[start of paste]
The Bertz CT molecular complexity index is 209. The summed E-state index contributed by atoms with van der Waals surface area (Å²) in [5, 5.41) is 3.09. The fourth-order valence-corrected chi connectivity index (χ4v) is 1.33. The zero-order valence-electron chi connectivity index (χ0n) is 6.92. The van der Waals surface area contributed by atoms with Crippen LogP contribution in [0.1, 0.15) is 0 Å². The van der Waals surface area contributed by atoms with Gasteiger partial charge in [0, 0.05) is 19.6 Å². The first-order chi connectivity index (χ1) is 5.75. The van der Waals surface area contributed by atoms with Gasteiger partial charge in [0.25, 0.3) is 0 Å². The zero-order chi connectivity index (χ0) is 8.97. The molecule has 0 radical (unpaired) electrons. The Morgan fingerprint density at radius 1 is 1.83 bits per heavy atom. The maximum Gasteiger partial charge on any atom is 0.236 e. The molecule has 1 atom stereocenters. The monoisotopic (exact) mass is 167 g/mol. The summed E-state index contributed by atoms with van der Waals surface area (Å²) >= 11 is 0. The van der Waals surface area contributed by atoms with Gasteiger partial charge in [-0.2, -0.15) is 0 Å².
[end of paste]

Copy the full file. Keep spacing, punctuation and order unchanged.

The Bertz CT molecular complexity index is 209. The summed E-state index contributed by atoms with van der Waals surface area (Å²) in [5, 5.41) is 3.09. The fourth-order valence-corrected chi connectivity index (χ4v) is 1.33. The zero-order valence-electron chi connectivity index (χ0n) is 6.92. The van der Waals surface area contributed by atoms with Crippen LogP contribution in [0.1, 0.15) is 0 Å². The van der Waals surface area contributed by atoms with Gasteiger partial charge in [0, 0.05) is 19.6 Å². The first-order chi connectivity index (χ1) is 5.75. The van der Waals surface area contributed by atoms with Gasteiger partial charge in [0.25, 0.3) is 0 Å². The zero-order chi connectivity index (χ0) is 8.97. The molecule has 0 radical (unpaired) electrons. The Morgan fingerprint density at radius 1 is 1.83 bits per heavy atom. The maximum Gasteiger partial charge on any atom is 0.236 e. The molecule has 1 atom stereocenters. The monoisotopic (exact) mass is 167 g/mol. The summed E-state index contributed by atoms with van der Waals surface area (Å²) >= 11 is 0. The van der Waals surface area contributed by atoms with Gasteiger partial charge in [-0.2, -0.15) is 0 Å².